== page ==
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I am currently learning about Poisson processes and I was thinking about the following question.

The waiting time for your lunch to be collected by delivery drivers A and B are distributed as $\text{Expo}(\lambda_1)$ and $\text{Expo}(\lambda_2)$. The probability that A delivers the food to you is $p_1$, while the probability that B delivers the food is $p_2$. What is the mean waiting time for your lunch?

I wish that the mean waiting time was naively $p_1/\lambda_1+p_2/\lambda_2$, but I doubt this is the case. I’ve been reading myself silly about bus waiting times, birth-death rates, survival times etc. and am still not able to reconcile the facts in my head. Could someone help me out and lead me in the right direction? Thanks!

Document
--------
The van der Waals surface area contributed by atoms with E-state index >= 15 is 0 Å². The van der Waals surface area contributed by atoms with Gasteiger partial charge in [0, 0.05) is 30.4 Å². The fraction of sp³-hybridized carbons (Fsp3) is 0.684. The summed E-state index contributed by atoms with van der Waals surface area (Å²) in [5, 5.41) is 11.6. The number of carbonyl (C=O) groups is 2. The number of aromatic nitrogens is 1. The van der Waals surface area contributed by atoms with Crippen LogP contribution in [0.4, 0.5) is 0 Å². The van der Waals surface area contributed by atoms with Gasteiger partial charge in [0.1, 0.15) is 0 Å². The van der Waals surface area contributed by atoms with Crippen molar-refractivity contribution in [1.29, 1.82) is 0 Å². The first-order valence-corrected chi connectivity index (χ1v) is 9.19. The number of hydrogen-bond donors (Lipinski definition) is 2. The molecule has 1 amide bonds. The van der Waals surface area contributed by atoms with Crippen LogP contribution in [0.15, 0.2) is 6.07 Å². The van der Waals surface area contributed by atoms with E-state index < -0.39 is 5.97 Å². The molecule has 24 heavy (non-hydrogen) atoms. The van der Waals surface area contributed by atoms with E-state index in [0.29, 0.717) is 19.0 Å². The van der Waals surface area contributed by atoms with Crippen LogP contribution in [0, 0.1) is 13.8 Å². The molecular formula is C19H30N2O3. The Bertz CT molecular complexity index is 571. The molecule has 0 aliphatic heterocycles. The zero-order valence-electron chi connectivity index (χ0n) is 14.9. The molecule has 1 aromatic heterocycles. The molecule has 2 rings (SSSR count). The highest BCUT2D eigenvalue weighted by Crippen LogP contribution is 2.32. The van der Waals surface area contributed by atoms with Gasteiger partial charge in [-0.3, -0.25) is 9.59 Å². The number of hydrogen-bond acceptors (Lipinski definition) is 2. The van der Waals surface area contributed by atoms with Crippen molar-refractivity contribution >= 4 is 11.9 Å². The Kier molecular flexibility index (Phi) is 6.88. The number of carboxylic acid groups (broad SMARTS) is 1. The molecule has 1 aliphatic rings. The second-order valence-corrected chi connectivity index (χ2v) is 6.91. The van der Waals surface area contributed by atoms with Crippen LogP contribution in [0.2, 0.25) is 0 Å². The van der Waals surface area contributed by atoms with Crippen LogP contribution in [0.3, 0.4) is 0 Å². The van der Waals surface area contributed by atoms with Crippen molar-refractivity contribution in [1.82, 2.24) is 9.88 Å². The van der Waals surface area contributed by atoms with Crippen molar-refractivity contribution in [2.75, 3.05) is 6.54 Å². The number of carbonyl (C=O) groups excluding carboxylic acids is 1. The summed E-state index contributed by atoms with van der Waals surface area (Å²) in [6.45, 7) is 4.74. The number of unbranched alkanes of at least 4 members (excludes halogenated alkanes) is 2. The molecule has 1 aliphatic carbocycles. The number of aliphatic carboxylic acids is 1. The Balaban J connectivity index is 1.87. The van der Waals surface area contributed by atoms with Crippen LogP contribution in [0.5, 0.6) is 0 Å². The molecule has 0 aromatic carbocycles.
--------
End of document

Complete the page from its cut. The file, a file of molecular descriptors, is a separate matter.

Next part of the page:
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Ah love a bit of actuarial science. We can use Tower Property of conditional expectation. Let $X$ be r.v. "delivery driver $A$ or $B$"

$T|(X=A) = Exp(\lambda_1)$,

$T|(X=B) = Exp(\lambda_2)$.

$E[T] = E[E[T|X]] = E[\frac{1}{\lambda_1}\mathbb{1}_{(X=A)}+\frac{1}{\lambda_2}\mathbb{1}_{(X=B)}] = \frac{p_1}{\lambda_1} + \frac{p_2}{\lambda_2}$

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